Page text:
Bayit Ne’eman: A Faithful Home #7

13 08 2012

Based on a Naaleh.com shiur by Rebbetzin Tziporah Heller 

It is customary to wish a new couple that they merit to build a bayit ne’eman b’yisrael (a faithful home in Israel). What does a faithful home mean? It means implanting a foundation firmly in the ground so that the housedoesn’t fall over. It means creating an atmosphere of strength, commitment, and will. Emunah is expressed by being loyal to the inner laws of Torah and this is most readily expressed in the home.

In Parshat Bamidbar the Torah says, “How good are your tents Yaakov! They are like cedars on the streams of water.” A Jewish home should be like a tree planted by the water rooted firmly near its life source. A home reflects the inner life of the people who live there. It is not just a glorified hostel but a place where familial relationships are defined.

The Gemara writes that a man’s house is his wife. When the Jewish people went down to Egypt the verse states, “Ish u’baito,” each man and his house. A house becomes a home through a women’s faithfulness to her husband. This is one of the first praises in Eishet Chayil. “Batach bah lev baala.” Her husband’s heart trusts in her. He has no doubt that her greatest desire is to see that her home is complete. A faithful wife is called an akeret habayit. This comes from the root word ikar, which means primary, as opposed to tafel, secondary. She is the mainstay, the primary force that governs the home with honesty, faithfulness, and strength.

Part of faithfulness is maintaining stability in the home. Whether you’re tired or not, when your kids arrive from school you should greet them with a smile. When your husband comes home after a long day he should have a wife in full control of the situation waiting for him.

The opposite scenario is a home where the laws change every day and for every member. When there is no predictability, there isn’t really a home. Constancy in the home begins with acknowledging the laws of nature. There must be food, clean laundry, and defined times for beginning and ending the day.

It’s hard for parents to let go of their children when they marry. You can alleviate the pain by inviting your parents and including them in your life, but your first priority must be your spouse. A faithful home is where the strongest possible loyalty is observed between husband and wife. In the home, the deepest laws of nature that are internal and spiritual find their expression. This is the core of a person.

The Gemara says forty days before a child is formed a heavenly voice announces, “The daughter of this one belongs to that one.” The unity between a husband and wife is compared to the first match between man’s soul and body. The soul was originally created as both male and female. They are divided as they enter two different bodies. No soul is complete until the male and female aspects are once again united. A marriage that fails injures both the body and soul. Therefore, the word for divorce in Hebrew is called sefer kritut, a book of severance.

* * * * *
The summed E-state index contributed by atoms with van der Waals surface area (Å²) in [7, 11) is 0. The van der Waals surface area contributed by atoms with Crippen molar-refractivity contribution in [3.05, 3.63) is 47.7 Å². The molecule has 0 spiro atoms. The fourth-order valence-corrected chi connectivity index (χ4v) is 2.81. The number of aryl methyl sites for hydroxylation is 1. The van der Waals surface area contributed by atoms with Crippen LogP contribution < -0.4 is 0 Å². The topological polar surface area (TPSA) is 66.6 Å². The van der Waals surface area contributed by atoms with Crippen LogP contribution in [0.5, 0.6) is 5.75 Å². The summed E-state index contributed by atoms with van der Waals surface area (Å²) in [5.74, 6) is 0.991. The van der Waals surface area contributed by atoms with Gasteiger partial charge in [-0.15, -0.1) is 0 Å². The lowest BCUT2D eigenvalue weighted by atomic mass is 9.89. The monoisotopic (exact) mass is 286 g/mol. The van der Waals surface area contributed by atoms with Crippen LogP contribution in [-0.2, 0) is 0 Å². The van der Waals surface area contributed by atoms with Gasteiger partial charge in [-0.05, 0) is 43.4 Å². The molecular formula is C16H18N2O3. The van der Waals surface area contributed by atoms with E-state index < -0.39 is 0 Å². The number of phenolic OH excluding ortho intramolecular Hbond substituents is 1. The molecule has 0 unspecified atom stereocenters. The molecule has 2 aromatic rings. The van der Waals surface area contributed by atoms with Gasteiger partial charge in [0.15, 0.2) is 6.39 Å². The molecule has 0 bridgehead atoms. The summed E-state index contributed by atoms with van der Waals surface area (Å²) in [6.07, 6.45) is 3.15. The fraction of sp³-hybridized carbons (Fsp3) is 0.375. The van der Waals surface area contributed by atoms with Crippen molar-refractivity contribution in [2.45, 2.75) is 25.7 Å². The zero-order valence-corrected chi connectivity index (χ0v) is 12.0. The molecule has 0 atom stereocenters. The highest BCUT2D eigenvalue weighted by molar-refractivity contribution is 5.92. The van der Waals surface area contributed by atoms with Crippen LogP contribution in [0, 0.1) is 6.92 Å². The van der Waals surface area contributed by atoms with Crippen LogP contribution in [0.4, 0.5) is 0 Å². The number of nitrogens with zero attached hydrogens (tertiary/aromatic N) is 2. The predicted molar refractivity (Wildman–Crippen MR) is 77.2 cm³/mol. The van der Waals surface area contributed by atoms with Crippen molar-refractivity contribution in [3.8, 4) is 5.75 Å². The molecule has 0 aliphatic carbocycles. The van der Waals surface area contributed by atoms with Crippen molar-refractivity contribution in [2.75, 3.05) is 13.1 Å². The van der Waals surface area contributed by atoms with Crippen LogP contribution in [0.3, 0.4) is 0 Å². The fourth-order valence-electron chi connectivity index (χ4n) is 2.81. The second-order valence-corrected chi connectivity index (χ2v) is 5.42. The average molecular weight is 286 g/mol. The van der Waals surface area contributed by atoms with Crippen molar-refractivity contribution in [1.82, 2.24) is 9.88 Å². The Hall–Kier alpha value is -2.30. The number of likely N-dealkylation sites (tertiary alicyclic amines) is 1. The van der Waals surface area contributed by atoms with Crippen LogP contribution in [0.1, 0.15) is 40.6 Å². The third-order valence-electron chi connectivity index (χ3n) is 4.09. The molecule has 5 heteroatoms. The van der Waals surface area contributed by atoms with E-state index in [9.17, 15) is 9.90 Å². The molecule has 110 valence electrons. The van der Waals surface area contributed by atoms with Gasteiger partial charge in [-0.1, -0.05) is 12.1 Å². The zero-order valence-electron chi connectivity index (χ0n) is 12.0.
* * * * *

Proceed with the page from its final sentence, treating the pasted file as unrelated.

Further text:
The word bayit also describes the place of the beit hamikdash. Avraham called it the mountain. Yitzchak called it the field. But Yaakov called it bayit. A home connotes the connection between Am Yisrael and Hashem.

Avigayil wished David, “Hashem will bless you with a faithful house because you fought Hashem‘s war.” We have to wage Hashem‘s battle both within and without. The inner battle is to conquer our bad middot. When we work to perfect ourselves, when we strain to uphold the honor of Hashem in our home, we will merit to build a bayit ne’eman b’yisrael.

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The Mystery of Death – Short Parsha Vort

28 06 2012

Based on a Naaleh.com shiur by Rabbi Avishai David

Parshat Chukat begins with the verse, “Zot chukat haTorah asher tzivah Hashem.” The Targum translates the words zot chukat as, “This is the divine dictum.” The Torah refers to the enigmatic chok of parah adumah (red heifer) which purifies those that are impure and defiles those that are pure.

Rav Soloveitchik notes that chukat doesn’t merely refer to the performance of a ritual, but to the mystery of death. We see this later in the parsha where it says “Zot haTorah adam ki yamut ba’ohel.” This is the law when a man dies. Death defiles. It removes the Divine image and only the body remains.

Tumat hamet (the impurity of death) is not included in the list of all the other forms of tumah (impurity) in the Torah because there’s a radical difference. While all the other forms of tumah are aesthetically jarring, tumat hamet is even more. It’s not simply the cessation of an organism Death is the departure of the soul from the physical body. Aesthetic ugliness can be washed away by prayer and immersion in the mikvah (ritual pool). But tumat hamet needs haza’ah, sprinkling of the ashes of the parah adumah.

Death is a transition not a termination. The soul of a person is immortal. The incomprehensible ritual of parah adumah suggests that the human effort to comprehend death is futile without accepting the fundamental concept of Divine Providence.